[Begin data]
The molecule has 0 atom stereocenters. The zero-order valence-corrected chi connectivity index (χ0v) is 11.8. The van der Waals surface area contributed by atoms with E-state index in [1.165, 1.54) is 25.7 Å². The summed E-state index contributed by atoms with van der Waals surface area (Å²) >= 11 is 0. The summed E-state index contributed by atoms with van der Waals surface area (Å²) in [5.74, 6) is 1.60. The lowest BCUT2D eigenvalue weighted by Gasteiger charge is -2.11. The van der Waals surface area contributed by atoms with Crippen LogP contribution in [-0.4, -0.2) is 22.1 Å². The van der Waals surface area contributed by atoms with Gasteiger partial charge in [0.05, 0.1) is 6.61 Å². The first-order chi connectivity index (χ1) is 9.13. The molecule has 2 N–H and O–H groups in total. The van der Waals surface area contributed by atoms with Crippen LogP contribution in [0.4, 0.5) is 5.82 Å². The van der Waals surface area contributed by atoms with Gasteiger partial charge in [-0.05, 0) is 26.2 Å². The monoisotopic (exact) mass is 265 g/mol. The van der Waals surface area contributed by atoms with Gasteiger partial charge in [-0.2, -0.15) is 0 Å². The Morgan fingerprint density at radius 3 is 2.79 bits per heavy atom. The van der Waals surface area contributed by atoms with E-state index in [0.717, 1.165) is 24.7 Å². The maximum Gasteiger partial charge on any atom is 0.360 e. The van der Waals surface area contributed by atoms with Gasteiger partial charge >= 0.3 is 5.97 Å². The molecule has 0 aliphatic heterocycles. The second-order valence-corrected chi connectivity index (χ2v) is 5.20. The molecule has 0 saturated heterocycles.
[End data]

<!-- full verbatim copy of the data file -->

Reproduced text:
The molecule has 0 atom stereocenters. The zero-order valence-corrected chi connectivity index (χ0v) is 11.8. The van der Waals surface area contributed by atoms with E-state index in [1.165, 1.54) is 25.7 Å². The summed E-state index contributed by atoms with van der Waals surface area (Å²) >= 11 is 0. The summed E-state index contributed by atoms with van der Waals surface area (Å²) in [5.74, 6) is 1.60. The lowest BCUT2D eigenvalue weighted by Gasteiger charge is -2.11. The van der Waals surface area contributed by atoms with Crippen LogP contribution in [-0.4, -0.2) is 22.1 Å². The van der Waals surface area contributed by atoms with Gasteiger partial charge in [0.05, 0.1) is 6.61 Å². The first-order chi connectivity index (χ1) is 9.13. The molecule has 2 N–H and O–H groups in total. The van der Waals surface area contributed by atoms with Crippen LogP contribution in [0.4, 0.5) is 5.82 Å². The van der Waals surface area contributed by atoms with Gasteiger partial charge in [-0.05, 0) is 26.2 Å². The monoisotopic (exact) mass is 265 g/mol. The van der Waals surface area contributed by atoms with Gasteiger partial charge in [-0.2, -0.15) is 0 Å². The Morgan fingerprint density at radius 3 is 2.79 bits per heavy atom. The van der Waals surface area contributed by atoms with E-state index in [0.717, 1.165) is 24.7 Å². The maximum Gasteiger partial charge on any atom is 0.360 e. The van der Waals surface area contributed by atoms with Gasteiger partial charge >= 0.3 is 5.97 Å². The molecule has 0 aliphatic heterocycles. The second-order valence-corrected chi connectivity index (χ2v) is 5.20. The molecule has 0 saturated heterocycles.